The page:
Student Sustainability Clubs
Cornell has over 40+ clubs for students at all levels related to sustainability. Build a solar-powered car, become a compost leader, or help advance climate justice in our community. No matter what your passion - you can find it here.
The Cornell Sustainability Consultants (CSC) is a multi-disciplinary student group working to improve sustainability in local organizations by providing best practices through industry-specific research. CSC envisions a strong, circular-based economy characterized by closed resource loops and resilient communities. CSC, unlike other consulting clubs, addresses local sustainability challenges and is primarily concerned with project implementation.
Epsilon Eta is a new professional honors fraternity at Cornell University for young individuals who seek post-graduate positions in fields involving sustainability. Epsilon Eta Cornell is the tenth of its kind in the nation, and is the first fraternity at Cornell focused on sustainability. Epsilon Eta seeks to bridge the gap between environmentalism and professional or business fields. In this process, they strive to foster a conscious awareness of the intrinsic relationship between people and their environment through professional development, the community, and service.
Engineers for a Sustainable World (ESW) is an engineering project team committed to forge innovative, lasting solutions to local and global sustainability challenges. Since its establishment in 2002 at Cornell, ESW has expanded to a national, non-profit network with over 50 college, university and city chapters, and more than 4000 student, faculty and professional members. ESW Cornell is comprised of three subteams: Solar Powered Solutions, Renewable Energy Design and Biofuels.
The Environmental Law Society (ELS) is an independent student organization at Cornell Law School. The Environmental Law Society works to increase environmental law curriculum and scholarship. Through an executive board and four all-volunteer committees comprised of current law students, ELS provides sustainability initiatives, environmental law programming, community service, and outreach. ELS is open to graduate and professional students at Cornell.
Cornell Herpetological Society (CHS) consists of student, faculty, and local herpetologists interested in reptile and amphibian research and education. CHS provides a forum for the informal exchange of herpetological knowledge and information, and serves as a tool to cultivate these interests among the community by acting as an educational vehicle to the community at large. Meetings consist of guest speakers, outreach events, field surveys, and trips, and everyone is welcome.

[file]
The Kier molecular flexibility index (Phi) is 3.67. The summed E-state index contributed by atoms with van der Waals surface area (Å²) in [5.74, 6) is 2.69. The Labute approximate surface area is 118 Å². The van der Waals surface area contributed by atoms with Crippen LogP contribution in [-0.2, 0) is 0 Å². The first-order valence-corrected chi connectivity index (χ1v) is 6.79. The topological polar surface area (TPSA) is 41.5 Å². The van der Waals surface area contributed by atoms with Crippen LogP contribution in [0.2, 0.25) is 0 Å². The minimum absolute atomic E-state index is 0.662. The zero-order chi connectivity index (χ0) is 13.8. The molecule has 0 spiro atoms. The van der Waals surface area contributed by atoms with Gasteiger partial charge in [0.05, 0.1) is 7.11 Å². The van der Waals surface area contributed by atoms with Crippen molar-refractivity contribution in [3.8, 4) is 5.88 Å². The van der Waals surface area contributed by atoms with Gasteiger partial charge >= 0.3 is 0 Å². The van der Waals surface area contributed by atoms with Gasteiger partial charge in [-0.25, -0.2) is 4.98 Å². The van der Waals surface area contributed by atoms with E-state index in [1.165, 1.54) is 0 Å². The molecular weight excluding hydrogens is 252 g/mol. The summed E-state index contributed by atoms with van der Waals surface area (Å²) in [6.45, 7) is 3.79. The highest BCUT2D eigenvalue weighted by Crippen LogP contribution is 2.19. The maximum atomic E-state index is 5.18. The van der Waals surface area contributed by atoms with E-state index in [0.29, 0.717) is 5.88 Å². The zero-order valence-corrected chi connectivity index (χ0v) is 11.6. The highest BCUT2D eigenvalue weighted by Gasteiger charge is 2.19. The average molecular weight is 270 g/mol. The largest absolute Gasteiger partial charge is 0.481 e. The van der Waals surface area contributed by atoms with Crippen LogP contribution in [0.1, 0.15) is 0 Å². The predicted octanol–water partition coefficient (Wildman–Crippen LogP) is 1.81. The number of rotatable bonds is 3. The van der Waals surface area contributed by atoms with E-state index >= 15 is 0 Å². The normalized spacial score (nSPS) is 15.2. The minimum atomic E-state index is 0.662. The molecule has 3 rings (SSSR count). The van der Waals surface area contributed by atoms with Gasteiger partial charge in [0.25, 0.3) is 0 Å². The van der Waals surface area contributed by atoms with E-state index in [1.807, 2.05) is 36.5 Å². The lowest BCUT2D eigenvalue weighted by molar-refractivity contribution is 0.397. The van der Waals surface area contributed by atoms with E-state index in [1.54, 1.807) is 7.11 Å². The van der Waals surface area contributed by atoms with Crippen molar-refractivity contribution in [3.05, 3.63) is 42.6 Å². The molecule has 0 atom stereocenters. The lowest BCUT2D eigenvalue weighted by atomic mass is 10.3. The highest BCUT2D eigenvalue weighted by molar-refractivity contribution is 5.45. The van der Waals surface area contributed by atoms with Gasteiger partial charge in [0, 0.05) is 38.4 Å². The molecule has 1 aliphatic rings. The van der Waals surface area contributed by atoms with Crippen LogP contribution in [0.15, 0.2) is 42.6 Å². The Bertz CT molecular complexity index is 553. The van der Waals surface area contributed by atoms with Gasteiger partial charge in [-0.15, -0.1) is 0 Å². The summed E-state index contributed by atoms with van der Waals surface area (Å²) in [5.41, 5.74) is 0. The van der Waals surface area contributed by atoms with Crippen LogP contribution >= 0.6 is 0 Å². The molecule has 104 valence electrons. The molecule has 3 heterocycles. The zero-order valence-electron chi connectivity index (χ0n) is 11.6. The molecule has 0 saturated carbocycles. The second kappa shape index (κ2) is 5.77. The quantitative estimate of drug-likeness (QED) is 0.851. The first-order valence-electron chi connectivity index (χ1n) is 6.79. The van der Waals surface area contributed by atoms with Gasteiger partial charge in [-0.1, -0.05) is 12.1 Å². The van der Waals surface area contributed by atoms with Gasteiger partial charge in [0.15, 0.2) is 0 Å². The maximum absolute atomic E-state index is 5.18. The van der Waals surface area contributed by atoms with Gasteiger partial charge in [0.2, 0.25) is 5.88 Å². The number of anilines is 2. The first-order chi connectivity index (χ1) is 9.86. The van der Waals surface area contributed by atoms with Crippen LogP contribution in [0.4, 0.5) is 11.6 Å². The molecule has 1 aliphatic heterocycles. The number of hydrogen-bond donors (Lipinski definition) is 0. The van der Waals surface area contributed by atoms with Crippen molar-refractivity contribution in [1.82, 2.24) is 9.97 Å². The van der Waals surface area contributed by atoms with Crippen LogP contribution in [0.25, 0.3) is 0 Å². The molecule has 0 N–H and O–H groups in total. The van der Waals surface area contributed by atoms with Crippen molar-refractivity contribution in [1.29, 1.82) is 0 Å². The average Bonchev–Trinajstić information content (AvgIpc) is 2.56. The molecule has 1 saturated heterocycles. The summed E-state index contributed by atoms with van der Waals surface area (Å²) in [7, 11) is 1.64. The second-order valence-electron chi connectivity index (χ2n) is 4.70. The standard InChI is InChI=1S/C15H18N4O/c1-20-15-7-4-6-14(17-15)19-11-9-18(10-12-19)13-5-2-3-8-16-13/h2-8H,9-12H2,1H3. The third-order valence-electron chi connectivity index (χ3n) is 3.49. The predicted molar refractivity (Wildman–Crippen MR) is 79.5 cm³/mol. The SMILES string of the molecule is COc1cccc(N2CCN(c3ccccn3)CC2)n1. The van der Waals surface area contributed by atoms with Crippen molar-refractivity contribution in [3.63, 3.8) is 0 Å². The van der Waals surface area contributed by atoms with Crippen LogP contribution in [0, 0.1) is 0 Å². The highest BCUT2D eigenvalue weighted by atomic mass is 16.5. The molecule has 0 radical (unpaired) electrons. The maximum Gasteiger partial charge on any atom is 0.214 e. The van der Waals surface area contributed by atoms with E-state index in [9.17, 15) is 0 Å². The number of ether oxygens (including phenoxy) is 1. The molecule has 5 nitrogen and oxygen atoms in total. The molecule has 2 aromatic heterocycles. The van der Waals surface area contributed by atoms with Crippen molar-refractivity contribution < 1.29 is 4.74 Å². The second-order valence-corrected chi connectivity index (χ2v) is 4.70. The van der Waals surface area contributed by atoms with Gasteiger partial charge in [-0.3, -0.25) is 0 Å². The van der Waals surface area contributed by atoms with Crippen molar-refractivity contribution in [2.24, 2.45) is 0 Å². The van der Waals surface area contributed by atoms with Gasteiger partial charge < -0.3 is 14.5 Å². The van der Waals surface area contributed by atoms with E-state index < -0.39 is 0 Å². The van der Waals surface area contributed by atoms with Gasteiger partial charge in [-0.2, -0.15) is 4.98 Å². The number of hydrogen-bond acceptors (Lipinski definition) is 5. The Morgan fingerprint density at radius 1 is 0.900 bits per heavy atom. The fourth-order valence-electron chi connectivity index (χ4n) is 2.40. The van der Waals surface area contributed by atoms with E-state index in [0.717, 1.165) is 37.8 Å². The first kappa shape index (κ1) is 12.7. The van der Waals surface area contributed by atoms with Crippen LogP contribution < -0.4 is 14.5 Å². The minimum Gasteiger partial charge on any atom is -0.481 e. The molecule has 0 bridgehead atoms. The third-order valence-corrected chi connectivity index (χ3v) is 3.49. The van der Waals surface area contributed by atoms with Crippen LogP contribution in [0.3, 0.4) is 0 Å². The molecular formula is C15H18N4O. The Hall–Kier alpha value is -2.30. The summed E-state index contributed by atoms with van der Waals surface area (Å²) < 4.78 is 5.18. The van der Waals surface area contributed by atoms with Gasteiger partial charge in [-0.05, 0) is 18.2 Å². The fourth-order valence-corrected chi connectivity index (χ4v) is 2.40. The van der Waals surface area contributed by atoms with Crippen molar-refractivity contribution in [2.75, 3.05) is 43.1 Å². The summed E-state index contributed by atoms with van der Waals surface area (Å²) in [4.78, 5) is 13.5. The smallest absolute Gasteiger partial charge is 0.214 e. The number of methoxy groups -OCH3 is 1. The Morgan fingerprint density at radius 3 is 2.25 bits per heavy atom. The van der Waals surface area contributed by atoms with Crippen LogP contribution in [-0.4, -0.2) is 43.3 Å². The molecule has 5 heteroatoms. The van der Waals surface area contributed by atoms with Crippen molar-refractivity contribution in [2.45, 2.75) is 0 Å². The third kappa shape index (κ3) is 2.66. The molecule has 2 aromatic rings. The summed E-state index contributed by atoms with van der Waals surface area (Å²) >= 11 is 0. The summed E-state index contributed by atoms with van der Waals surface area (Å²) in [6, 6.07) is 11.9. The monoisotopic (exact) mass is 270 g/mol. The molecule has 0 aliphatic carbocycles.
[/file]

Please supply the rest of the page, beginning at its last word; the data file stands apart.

Hortus Forum is Cornell’s undergraduate horticulture club. Hortus Forum grows a variety of plants in the greenhouses at Kenneth Post Labs, and hosts plant sales to fund learning opportunities and trips for members. Hortus Forum aims to cultivate a positive social community that fosters a passion for plants and teaches the value of horticulture. Members gain experience through hands-on activities in greenhouse production, marketing, outdoor plants and current trends in the plant science world.
Mayor Potencial at Cornell raises awareness about the challenges in the rural village of El Rodeito, Honduras, where 80% of the population live in extreme poverty and do not have access to clean water. Members travel to El Rodeito during Winter Break, Spring Break, and throughout the summer. Mayor Potencial is currently raising $15,000 to build a high school in this village. During trips, members work on nutritional research, serve as business consults for the family businesses, teach English in the elementary school, agricultural research, healthcare research, and more.
The Cornell Roosevelt Institute is a student-run think tank that promotes progressive thought and engages students to generate policy ideas. Members write policy proposals for publication and complete policy advocacy and educational projects. Each semester, members compile a journal of policy proposals. Policy topics include education, economy, environment, healthcare, domestic, science & tech, and foreign.
Snodgrass and Wigglesworth (SnodWiggs) exists in affiliation with the Cornell Department of Entomology to promote the study and appreciation of arthropod organisms both within the Cornell campus community and the greater Ithaca area. SnodWiggs is open to all majors, and anyone with an interest in insects is welcome to join. Typical meetings include going on field trips on and off campus, hosting invited speakers, and sharing members’ latest bug adventures!
Sustainable Business Alliance (SBA) is an organization that works to transform strong business students into leaders in the emerging fields of corporate sustainability and sustainable finance. SBA employs lectures, guest speakers, company tours, and more, to provide students with the tools necessary to be sustainable business leaders.